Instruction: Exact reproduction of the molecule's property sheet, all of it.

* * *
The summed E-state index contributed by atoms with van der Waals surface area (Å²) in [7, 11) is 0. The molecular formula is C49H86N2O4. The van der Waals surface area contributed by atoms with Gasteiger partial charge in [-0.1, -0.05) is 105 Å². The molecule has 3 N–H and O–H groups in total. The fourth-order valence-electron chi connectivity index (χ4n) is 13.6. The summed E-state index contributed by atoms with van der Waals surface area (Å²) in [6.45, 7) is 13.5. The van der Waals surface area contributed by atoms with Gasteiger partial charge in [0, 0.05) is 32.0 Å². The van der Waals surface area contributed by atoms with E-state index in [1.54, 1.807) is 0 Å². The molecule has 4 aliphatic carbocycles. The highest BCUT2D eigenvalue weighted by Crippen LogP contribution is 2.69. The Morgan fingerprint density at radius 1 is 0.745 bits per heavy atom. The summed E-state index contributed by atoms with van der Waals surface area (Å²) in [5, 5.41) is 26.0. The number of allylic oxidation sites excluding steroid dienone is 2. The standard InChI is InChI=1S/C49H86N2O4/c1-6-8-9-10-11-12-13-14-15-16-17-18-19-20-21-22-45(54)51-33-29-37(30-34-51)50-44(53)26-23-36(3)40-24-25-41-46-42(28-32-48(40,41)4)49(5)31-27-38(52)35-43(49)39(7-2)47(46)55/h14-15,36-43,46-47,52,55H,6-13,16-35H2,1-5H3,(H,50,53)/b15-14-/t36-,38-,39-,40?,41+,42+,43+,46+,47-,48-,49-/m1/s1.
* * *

The summed E-state index contributed by atoms with van der Waals surface area (Å²) in [7, 11) is 0. The molecular formula is C49H86N2O4. The van der Waals surface area contributed by atoms with Gasteiger partial charge in [-0.1, -0.05) is 105 Å². The molecule has 3 N–H and O–H groups in total. The fourth-order valence-electron chi connectivity index (χ4n) is 13.6. The summed E-state index contributed by atoms with van der Waals surface area (Å²) in [6.45, 7) is 13.5. The van der Waals surface area contributed by atoms with Gasteiger partial charge in [0, 0.05) is 32.0 Å². The van der Waals surface area contributed by atoms with E-state index in [1.54, 1.807) is 0 Å². The molecule has 4 aliphatic carbocycles. The highest BCUT2D eigenvalue weighted by Crippen LogP contribution is 2.69. The Morgan fingerprint density at radius 1 is 0.745 bits per heavy atom. The summed E-state index contributed by atoms with van der Waals surface area (Å²) in [5, 5.41) is 26.0. The number of allylic oxidation sites excluding steroid dienone is 2. The standard InChI is InChI=1S/C49H86N2O4/c1-6-8-9-10-11-12-13-14-15-16-17-18-19-20-21-22-45(54)51-33-29-37(30-34-51)50-44(53)26-23-36(3)40-24-25-41-46-42(28-32-48(40,41)4)49(5)31-27-38(52)35-43(49)39(7-2)47(46)55/h14-15,36-43,46-47,52,55H,6-13,16-35H2,1-5H3,(H,50,53)/b15-14-/t36-,38-,39-,40?,41+,42+,43+,46+,47-,48-,49-/m1/s1.